The Significance of Joe Wilson


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As it turned out, however, Wilson is a man with a rather interesting past. The
last time he made waves was in 2003, after the death of Sen. Strom Thurmond,
when Wilson told The State it was ?unseemly? for Essie Mae Washington-Williams
to reveal that she was the love-child of the deceased centegenarian.
The reason Wilson was asked for his opinion on the Thurmond revelations, and the
reason why he held such a strong view about Strom?s integrity, was that he was
an aide to Thurmond in the 1980s. This is a fascinating example of how, the
further we become removed as a nation from the often poisonous, noxious politics
of Old Right (which saw little wrong in flirting with southern segregationists
or supporting oppressive regimes such as South Africa?s apartheid government),
the extent to which certain aspects of the rejected ideology have seeped into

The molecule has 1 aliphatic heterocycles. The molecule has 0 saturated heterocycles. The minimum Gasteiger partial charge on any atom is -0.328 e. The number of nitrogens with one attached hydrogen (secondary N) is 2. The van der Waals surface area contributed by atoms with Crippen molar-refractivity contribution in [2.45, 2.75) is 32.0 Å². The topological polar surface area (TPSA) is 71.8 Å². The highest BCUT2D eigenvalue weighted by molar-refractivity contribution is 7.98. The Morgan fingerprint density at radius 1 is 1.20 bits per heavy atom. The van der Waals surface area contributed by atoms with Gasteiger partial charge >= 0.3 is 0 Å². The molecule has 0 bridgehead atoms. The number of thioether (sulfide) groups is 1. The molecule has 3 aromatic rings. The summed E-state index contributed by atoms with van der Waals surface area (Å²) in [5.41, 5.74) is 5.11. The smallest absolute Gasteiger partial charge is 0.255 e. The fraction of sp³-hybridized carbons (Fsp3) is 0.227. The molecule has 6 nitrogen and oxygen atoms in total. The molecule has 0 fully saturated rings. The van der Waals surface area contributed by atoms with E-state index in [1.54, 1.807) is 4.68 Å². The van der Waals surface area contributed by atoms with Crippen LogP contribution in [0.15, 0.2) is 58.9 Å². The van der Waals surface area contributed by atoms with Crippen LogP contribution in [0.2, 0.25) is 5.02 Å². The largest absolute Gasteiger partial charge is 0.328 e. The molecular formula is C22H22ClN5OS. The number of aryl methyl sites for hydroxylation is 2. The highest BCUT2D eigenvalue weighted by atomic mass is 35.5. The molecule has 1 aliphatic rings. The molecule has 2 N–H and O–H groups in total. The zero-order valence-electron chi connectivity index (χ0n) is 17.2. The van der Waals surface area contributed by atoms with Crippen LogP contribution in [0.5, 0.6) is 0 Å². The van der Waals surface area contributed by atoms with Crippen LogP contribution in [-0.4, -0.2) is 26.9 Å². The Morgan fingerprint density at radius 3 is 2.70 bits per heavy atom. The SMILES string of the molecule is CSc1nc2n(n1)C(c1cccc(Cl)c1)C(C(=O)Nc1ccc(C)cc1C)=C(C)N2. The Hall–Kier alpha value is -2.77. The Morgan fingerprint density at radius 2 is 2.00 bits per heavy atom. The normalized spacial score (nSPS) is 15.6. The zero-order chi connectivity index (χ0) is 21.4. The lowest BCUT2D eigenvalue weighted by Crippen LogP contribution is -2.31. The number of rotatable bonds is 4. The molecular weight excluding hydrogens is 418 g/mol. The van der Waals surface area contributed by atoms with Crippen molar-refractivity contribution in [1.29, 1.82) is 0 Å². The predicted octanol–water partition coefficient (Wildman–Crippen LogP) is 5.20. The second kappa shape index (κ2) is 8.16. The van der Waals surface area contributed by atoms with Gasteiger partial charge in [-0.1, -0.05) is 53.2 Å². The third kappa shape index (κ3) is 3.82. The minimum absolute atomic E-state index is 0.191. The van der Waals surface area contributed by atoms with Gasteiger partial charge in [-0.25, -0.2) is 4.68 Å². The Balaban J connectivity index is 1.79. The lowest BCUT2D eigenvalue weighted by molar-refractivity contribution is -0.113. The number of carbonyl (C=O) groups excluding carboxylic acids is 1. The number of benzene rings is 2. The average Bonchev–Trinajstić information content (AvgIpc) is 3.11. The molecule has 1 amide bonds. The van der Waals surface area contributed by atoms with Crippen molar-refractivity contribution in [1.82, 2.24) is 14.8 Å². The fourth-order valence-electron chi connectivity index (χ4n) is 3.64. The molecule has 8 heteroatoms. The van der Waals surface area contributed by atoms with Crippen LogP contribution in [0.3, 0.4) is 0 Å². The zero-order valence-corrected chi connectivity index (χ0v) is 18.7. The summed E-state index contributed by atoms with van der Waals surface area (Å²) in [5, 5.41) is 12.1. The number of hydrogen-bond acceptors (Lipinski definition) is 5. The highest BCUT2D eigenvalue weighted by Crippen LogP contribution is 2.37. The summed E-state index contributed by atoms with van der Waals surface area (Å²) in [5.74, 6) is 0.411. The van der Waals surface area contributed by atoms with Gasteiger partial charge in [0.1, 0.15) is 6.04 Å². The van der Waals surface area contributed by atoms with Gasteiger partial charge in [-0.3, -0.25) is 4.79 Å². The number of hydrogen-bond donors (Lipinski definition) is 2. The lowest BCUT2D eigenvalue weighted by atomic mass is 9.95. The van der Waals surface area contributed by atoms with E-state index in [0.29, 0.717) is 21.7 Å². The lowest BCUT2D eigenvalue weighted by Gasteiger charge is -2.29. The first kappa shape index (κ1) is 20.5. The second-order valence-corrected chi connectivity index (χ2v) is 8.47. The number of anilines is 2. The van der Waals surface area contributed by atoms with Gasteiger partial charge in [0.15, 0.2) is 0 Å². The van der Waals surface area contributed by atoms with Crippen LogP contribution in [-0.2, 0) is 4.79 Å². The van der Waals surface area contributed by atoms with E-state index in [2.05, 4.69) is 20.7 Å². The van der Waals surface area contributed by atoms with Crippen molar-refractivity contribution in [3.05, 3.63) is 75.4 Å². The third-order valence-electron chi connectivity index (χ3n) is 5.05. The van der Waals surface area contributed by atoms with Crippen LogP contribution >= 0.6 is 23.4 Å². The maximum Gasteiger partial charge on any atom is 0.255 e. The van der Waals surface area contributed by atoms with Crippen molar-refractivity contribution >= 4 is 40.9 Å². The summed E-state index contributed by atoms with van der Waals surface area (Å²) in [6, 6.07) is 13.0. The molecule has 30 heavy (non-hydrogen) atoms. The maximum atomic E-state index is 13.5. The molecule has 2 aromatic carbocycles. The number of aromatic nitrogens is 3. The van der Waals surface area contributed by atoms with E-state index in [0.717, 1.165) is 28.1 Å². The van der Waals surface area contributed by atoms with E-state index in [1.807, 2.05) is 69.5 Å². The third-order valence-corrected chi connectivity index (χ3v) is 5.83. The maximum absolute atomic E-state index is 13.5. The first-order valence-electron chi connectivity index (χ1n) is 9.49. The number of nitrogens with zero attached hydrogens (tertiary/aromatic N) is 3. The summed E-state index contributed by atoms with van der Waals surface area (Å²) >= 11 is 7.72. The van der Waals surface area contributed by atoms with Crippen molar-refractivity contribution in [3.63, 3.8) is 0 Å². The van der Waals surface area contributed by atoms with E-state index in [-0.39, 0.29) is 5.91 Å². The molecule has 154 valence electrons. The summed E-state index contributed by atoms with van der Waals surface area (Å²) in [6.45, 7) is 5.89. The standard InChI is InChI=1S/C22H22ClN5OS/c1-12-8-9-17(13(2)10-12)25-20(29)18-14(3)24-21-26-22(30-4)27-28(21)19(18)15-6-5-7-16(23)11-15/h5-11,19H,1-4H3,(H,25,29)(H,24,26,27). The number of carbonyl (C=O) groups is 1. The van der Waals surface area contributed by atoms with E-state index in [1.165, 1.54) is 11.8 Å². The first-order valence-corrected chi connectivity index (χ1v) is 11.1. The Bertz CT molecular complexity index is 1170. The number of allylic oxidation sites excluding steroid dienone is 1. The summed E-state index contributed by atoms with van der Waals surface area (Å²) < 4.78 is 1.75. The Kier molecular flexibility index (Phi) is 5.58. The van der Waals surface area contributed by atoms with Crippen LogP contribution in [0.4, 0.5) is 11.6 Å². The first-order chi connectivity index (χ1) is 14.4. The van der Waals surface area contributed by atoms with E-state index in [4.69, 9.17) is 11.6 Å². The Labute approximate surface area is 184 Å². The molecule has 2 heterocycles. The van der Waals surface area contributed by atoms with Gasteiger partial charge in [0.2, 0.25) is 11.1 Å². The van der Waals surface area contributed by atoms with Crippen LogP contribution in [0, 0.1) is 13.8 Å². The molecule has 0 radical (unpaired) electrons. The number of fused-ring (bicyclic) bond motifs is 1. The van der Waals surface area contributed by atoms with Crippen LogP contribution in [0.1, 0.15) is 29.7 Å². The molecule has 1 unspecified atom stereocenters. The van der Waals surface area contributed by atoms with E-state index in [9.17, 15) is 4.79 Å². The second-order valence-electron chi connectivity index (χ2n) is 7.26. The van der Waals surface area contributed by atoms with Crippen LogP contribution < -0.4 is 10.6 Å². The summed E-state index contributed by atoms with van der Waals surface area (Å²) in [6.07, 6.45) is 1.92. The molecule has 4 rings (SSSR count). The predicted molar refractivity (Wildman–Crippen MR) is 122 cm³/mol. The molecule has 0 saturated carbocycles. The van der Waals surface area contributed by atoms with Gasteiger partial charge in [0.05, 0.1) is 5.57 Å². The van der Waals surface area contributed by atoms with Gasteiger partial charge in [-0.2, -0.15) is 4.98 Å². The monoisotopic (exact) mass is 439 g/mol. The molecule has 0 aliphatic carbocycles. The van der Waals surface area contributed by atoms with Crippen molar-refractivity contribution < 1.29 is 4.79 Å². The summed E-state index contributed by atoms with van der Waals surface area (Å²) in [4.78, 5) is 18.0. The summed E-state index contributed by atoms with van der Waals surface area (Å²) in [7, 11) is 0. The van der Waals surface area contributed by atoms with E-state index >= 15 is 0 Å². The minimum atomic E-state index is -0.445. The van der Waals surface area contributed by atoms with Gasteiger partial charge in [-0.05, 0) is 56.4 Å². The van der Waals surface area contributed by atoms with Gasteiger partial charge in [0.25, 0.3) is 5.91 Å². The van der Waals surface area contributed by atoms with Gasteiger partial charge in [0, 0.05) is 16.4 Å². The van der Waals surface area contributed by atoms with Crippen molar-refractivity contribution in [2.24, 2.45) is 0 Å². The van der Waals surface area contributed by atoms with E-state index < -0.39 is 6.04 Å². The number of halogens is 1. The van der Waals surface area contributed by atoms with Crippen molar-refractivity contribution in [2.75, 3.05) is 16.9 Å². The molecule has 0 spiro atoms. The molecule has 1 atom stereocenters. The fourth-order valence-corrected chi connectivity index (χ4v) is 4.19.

our political bloodstream becomes clearer. Wilson?s political roots, like those
of many intractable critics of the Obama administration, have been fertilized in
the same soil that gave birth to some of the more shameful episodes of U.S.
history.
Last January, South Carolina Republican Chairman Katon Dawson came within votes
of becoming the chairman of the Republican National Committee. Dawson, aside
from having to deal with controversy concerning his past membership in an
all-white country club, would publicly speak of how his ideology was formed and
is still shaped by bitterness over school integration: ?I remember how blatant
it was ... that government just thought they knew better what to do in my
school.?
Sarah Palin is perhaps the politician today most emblematic of how the narrative
of the Old Right still scars our national discourse. It?s forgotten now amid the
cavalcade of ridiculous she?s released on the nation, but in 1992 Palin was an
avid supporter of Pat Buchanan, the last great champion of the paleoconservative
cause. And on the campaign trail, Palin would spout quotes from Westbrook
Pegler, a conservative columnist from the middle of the century who, when he
wasn?t waxing poetic about small town folksiness, was penning right-wing
opinions so extreme even the John Birch Society wrote him off as a nut.
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Cliff
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